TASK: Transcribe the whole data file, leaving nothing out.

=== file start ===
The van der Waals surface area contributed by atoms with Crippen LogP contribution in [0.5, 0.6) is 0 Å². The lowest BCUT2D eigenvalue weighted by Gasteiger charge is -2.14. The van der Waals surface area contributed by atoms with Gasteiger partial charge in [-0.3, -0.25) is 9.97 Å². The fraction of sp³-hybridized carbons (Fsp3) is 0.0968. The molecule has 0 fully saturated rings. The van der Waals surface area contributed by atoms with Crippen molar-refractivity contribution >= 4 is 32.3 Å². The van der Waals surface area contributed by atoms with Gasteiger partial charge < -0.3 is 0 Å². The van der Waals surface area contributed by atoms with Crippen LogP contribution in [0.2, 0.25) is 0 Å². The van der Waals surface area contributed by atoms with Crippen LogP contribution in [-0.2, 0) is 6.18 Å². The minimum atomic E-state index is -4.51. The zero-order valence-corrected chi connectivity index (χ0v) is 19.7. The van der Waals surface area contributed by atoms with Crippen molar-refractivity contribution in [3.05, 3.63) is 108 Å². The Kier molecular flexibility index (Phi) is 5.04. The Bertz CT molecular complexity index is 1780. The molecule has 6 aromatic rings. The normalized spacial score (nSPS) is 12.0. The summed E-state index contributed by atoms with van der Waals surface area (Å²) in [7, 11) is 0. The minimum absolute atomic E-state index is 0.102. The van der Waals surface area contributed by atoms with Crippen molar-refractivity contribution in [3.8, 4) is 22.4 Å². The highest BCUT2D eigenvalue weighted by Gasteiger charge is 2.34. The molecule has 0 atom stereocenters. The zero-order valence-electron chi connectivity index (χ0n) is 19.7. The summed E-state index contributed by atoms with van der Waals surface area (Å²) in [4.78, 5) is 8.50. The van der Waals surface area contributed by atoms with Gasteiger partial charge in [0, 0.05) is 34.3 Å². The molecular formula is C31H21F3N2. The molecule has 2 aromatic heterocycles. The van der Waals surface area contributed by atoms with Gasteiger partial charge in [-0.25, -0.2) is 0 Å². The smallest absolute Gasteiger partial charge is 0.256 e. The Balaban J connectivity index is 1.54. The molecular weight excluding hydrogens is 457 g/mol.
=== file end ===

The van der Waals surface area contributed by atoms with Crippen LogP contribution in [0.5, 0.6) is 0 Å². The lowest BCUT2D eigenvalue weighted by Gasteiger charge is -2.14. The van der Waals surface area contributed by atoms with Gasteiger partial charge in [-0.3, -0.25) is 9.97 Å². The fraction of sp³-hybridized carbons (Fsp3) is 0.0968. The molecule has 0 fully saturated rings. The van der Waals surface area contributed by atoms with Crippen molar-refractivity contribution >= 4 is 32.3 Å². The van der Waals surface area contributed by atoms with Gasteiger partial charge < -0.3 is 0 Å². The van der Waals surface area contributed by atoms with Crippen LogP contribution in [0.2, 0.25) is 0 Å². The van der Waals surface area contributed by atoms with Crippen LogP contribution in [-0.2, 0) is 6.18 Å². The minimum atomic E-state index is -4.51. The zero-order valence-corrected chi connectivity index (χ0v) is 19.7. The van der Waals surface area contributed by atoms with Crippen molar-refractivity contribution in [3.05, 3.63) is 108 Å². The Kier molecular flexibility index (Phi) is 5.04. The Bertz CT molecular complexity index is 1780. The molecule has 6 aromatic rings. The normalized spacial score (nSPS) is 12.0. The summed E-state index contributed by atoms with van der Waals surface area (Å²) in [7, 11) is 0. The minimum absolute atomic E-state index is 0.102. The van der Waals surface area contributed by atoms with Crippen molar-refractivity contribution in [3.8, 4) is 22.4 Å². The highest BCUT2D eigenvalue weighted by Gasteiger charge is 2.34. The molecule has 0 atom stereocenters. The zero-order valence-electron chi connectivity index (χ0n) is 19.7. The summed E-state index contributed by atoms with van der Waals surface area (Å²) in [4.78, 5) is 8.50. The van der Waals surface area contributed by atoms with Gasteiger partial charge in [0, 0.05) is 34.3 Å². The molecular formula is C31H21F3N2. The molecule has 2 aromatic heterocycles. The van der Waals surface area contributed by atoms with Gasteiger partial charge in [-0.25, -0.2) is 0 Å². The smallest absolute Gasteiger partial charge is 0.256 e. The Balaban J connectivity index is 1.54. The molecular weight excluding hydrogens is 457 g/mol.